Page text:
• Talk about upcoming projects early, while other lessons are going on. Keep mentioning them the way TV shows run positive promos, so students anticipate and have them in the back of students' minds. Promos should be a tease, not a threat. Don't tell them the actual assignment yet.
  • Offer idea bin sharing time and tools, a social time like sharing trick or treat bags. "I'll trade you my link for that image."
  • Share your teacher idea bin!
  • Offer public and private idea collecting (IWB sidebars)
incubation is often the parent of originality!

Making creativity a habit in project assignments -- Students act as collaborators in the assignments
  • Part of the assignment is adding something from their own idea bin, perhaps changing the project's focus a bit.
  • Select their best suited options for the project – based on personal creative process (similar to multiple intelligences?)
  • Include documenting process as part of a rubric.
  • Permit remixes—students state in the assignment what they will reuse (disclosure). It could be content they dropped from a previous project or used before. It could be a tool/process step (Promote flexibility, originality in combining the unusual, elaboration in revisiting and adding more detail.)
  • Suggest students find a creativity buddy as a project partner (To include the sharing/verifying phases described by artists, scientists, and writers).
See a sample high school project assignment with room for student collaboration in the process and a sample rubric for this project.
(Use and adapt both as templates for your own projects.)

Making creativity a habit in open-ended projects – or projects intended to be revisited
  • ASSIGN as if the student may revisit the project later. What is shared (turned in) should include both the idea bin and the product, so the idea bin is valued for its future potential.
  • Use individual idea bins/walls/repositories that can be retained and reused in later work (web based are great).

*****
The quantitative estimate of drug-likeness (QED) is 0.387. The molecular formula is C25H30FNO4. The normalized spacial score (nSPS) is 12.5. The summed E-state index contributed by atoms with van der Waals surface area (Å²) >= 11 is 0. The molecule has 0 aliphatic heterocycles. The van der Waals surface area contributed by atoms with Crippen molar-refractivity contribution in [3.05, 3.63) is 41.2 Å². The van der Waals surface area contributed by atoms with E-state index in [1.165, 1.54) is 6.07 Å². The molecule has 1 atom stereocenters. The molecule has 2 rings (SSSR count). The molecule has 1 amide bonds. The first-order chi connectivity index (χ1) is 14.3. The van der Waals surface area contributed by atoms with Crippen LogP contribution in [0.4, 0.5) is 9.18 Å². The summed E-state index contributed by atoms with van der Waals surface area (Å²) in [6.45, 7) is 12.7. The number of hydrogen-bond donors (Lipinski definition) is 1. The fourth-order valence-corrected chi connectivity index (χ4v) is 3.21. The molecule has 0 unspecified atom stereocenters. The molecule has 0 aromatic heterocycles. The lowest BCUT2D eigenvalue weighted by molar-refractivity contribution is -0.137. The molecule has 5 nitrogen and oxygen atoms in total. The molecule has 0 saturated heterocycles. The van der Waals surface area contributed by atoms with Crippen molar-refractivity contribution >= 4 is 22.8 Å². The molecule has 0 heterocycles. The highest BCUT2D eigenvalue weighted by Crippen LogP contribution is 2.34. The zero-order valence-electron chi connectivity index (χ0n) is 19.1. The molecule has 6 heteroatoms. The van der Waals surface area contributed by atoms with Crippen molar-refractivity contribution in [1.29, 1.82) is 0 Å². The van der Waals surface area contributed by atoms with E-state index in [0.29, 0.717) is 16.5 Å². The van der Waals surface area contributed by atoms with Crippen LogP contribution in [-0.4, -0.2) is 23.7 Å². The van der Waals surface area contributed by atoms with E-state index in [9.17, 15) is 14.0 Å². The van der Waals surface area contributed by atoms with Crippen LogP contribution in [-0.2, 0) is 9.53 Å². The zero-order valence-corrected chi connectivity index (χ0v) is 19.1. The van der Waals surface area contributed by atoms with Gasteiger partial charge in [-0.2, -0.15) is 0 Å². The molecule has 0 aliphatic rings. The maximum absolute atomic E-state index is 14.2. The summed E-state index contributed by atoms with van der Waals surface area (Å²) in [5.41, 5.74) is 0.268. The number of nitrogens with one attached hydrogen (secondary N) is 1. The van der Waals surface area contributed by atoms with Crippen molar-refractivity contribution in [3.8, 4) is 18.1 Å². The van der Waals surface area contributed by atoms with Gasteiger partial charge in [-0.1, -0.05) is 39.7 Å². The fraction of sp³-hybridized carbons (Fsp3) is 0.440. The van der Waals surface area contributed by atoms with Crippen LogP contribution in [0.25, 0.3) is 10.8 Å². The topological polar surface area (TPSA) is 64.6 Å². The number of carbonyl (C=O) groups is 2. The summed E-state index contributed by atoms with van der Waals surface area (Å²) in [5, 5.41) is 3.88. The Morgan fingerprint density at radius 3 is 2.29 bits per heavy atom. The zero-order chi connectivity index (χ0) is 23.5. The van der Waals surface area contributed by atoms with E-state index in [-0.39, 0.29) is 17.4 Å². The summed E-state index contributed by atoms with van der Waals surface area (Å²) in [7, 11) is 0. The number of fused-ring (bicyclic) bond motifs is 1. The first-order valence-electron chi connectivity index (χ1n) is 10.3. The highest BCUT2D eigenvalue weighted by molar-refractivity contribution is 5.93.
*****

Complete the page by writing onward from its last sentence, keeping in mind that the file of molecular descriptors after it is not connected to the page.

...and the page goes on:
• The collection bin is a required, (assessed) step.
  • Use a wiki or google doc (anything that records or keeps versions/dates) as the "turned in" item so students can revisit it later and make a new version.
  • Repeat and reuse – encourage remixes of parts from old projects…disclosed as such. Connect new ideas with past ideas or unanswered questions! (Promotes flexibility, originality). You will be amazed how much more students retain.
  • Offer do-overs for a re-grade? Maybe once a marking period? (Think about whether you as a teacher can handle this.)
See a sample middle school project assignment with room for works-in-progress or future "revisits." (Use and adapt as a template for your own projects.)

Making creativity a habit by documenting and reflecting on personal creative process
  • Investigate student personal creative process early in the year (Use Creative Process links and "Creativity Interview" idea).
  • Spend a day sharing people’s blogs on creative process, perhaps related to your field of study, but also others (to address multiple intelligences and interests among students)
  • Have students collect an idea bin about/describing their own creative process (encourage them to include YouTube videos and other things that matter to them!)
  • Continue to use FFOE terms in class so students become aware of their strengths/challenges in generating creative ideas
  • Have students show/share their brainstorming/idea bin steps (see Tools)
  • Have students show drafts along the way to their completed projects, even the ones they "threw away" (Remember what Pixar said about their process!)
  • Try tools such as Etherpad so students can watch their writing process playback
  • Use tools like Google Docs or wikis—anything that remembers versions
  • Have students comment on screenshot images of their own drafts using Voicethread

Making creativity a habit in opportunities for sharing, publishing
Publishing to an authentic audience is a step we already try to do as teachers. Online publishing and commenting are terrific, if we know our students will not receive "crank" comments. As you proceed, think about these questions:
  • Does leaping ahead to this step without supporting the full creative process, thereby forcing this step alone, assume too much of our students and violate respect for their creative process?
  • If we assign the sharing without the prior steps, are we actually forcing something INauthentic?
  • Do we ever ask kids (about a project/product), “What do you want to DO with it?”
Offering options for publishing may be the best approach, assuming we ask students to eventually "release" their projects.